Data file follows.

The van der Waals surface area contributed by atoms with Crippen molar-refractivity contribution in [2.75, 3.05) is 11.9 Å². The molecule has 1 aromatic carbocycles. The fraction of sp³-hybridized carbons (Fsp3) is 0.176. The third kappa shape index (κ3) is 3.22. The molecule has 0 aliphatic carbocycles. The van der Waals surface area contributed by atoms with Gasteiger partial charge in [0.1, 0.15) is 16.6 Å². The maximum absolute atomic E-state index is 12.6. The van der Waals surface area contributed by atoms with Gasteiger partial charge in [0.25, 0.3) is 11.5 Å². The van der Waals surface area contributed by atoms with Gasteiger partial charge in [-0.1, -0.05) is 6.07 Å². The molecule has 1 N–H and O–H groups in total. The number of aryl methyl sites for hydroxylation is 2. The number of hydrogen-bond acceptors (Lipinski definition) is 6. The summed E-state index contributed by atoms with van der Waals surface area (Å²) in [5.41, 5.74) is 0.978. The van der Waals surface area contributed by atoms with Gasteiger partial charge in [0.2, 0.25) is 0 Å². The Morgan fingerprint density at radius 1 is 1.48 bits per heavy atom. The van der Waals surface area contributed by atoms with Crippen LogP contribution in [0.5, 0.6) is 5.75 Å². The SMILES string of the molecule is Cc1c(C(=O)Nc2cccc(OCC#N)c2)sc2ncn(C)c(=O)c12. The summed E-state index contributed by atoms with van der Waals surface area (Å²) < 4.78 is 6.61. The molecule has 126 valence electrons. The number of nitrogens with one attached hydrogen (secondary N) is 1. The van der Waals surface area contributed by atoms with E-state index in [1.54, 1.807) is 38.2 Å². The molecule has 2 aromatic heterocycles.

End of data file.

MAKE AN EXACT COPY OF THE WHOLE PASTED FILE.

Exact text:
The van der Waals surface area contributed by atoms with Crippen molar-refractivity contribution in [2.75, 3.05) is 11.9 Å². The molecule has 1 aromatic carbocycles. The fraction of sp³-hybridized carbons (Fsp3) is 0.176. The third kappa shape index (κ3) is 3.22. The molecule has 0 aliphatic carbocycles. The van der Waals surface area contributed by atoms with Gasteiger partial charge in [0.1, 0.15) is 16.6 Å². The maximum absolute atomic E-state index is 12.6. The van der Waals surface area contributed by atoms with Gasteiger partial charge in [0.25, 0.3) is 11.5 Å². The van der Waals surface area contributed by atoms with Gasteiger partial charge in [-0.1, -0.05) is 6.07 Å². The molecule has 1 N–H and O–H groups in total. The number of aryl methyl sites for hydroxylation is 2. The number of hydrogen-bond acceptors (Lipinski definition) is 6. The summed E-state index contributed by atoms with van der Waals surface area (Å²) in [5.41, 5.74) is 0.978. The van der Waals surface area contributed by atoms with Gasteiger partial charge in [0.2, 0.25) is 0 Å². The Morgan fingerprint density at radius 1 is 1.48 bits per heavy atom. The van der Waals surface area contributed by atoms with Crippen LogP contribution in [0.5, 0.6) is 5.75 Å². The SMILES string of the molecule is Cc1c(C(=O)Nc2cccc(OCC#N)c2)sc2ncn(C)c(=O)c12. The summed E-state index contributed by atoms with van der Waals surface area (Å²) < 4.78 is 6.61. The molecule has 126 valence electrons. The number of nitrogens with one attached hydrogen (secondary N) is 1. The van der Waals surface area contributed by atoms with E-state index in [1.54, 1.807) is 38.2 Å². The molecule has 2 aromatic heterocycles.